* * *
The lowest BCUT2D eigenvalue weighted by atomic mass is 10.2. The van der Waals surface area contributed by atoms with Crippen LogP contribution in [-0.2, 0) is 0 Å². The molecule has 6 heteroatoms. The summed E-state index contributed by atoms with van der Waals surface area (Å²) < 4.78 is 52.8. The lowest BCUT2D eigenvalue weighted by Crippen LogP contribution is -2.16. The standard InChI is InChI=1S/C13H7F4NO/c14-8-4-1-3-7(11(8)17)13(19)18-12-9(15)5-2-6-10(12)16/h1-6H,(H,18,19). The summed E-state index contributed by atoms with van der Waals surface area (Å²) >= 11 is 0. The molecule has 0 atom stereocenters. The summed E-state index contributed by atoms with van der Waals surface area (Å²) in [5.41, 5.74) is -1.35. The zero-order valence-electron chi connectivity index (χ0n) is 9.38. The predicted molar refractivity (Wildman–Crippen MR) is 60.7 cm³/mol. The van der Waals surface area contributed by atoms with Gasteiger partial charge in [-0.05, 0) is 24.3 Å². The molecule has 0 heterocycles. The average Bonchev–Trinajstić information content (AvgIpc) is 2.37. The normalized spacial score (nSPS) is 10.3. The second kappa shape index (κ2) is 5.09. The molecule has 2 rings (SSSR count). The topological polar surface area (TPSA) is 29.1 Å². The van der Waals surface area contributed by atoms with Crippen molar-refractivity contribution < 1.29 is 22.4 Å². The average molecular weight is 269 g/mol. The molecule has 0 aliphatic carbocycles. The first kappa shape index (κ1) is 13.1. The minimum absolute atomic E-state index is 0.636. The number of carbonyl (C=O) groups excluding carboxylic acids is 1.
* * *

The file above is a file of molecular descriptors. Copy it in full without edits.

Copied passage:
The lowest BCUT2D eigenvalue weighted by atomic mass is 10.2. The van der Waals surface area contributed by atoms with Crippen LogP contribution in [-0.2, 0) is 0 Å². The molecule has 6 heteroatoms. The summed E-state index contributed by atoms with van der Waals surface area (Å²) < 4.78 is 52.8. The lowest BCUT2D eigenvalue weighted by Crippen LogP contribution is -2.16. The standard InChI is InChI=1S/C13H7F4NO/c14-8-4-1-3-7(11(8)17)13(19)18-12-9(15)5-2-6-10(12)16/h1-6H,(H,18,19). The summed E-state index contributed by atoms with van der Waals surface area (Å²) >= 11 is 0. The molecule has 0 atom stereocenters. The summed E-state index contributed by atoms with van der Waals surface area (Å²) in [5.41, 5.74) is -1.35. The zero-order valence-electron chi connectivity index (χ0n) is 9.38. The predicted molar refractivity (Wildman–Crippen MR) is 60.7 cm³/mol. The van der Waals surface area contributed by atoms with Gasteiger partial charge in [-0.05, 0) is 24.3 Å². The molecule has 0 heterocycles. The average Bonchev–Trinajstić information content (AvgIpc) is 2.37. The normalized spacial score (nSPS) is 10.3. The second kappa shape index (κ2) is 5.09. The molecule has 2 rings (SSSR count). The topological polar surface area (TPSA) is 29.1 Å². The van der Waals surface area contributed by atoms with Crippen molar-refractivity contribution < 1.29 is 22.4 Å². The average molecular weight is 269 g/mol. The molecule has 0 aliphatic carbocycles. The first kappa shape index (κ1) is 13.1. The minimum absolute atomic E-state index is 0.636. The number of carbonyl (C=O) groups excluding carboxylic acids is 1.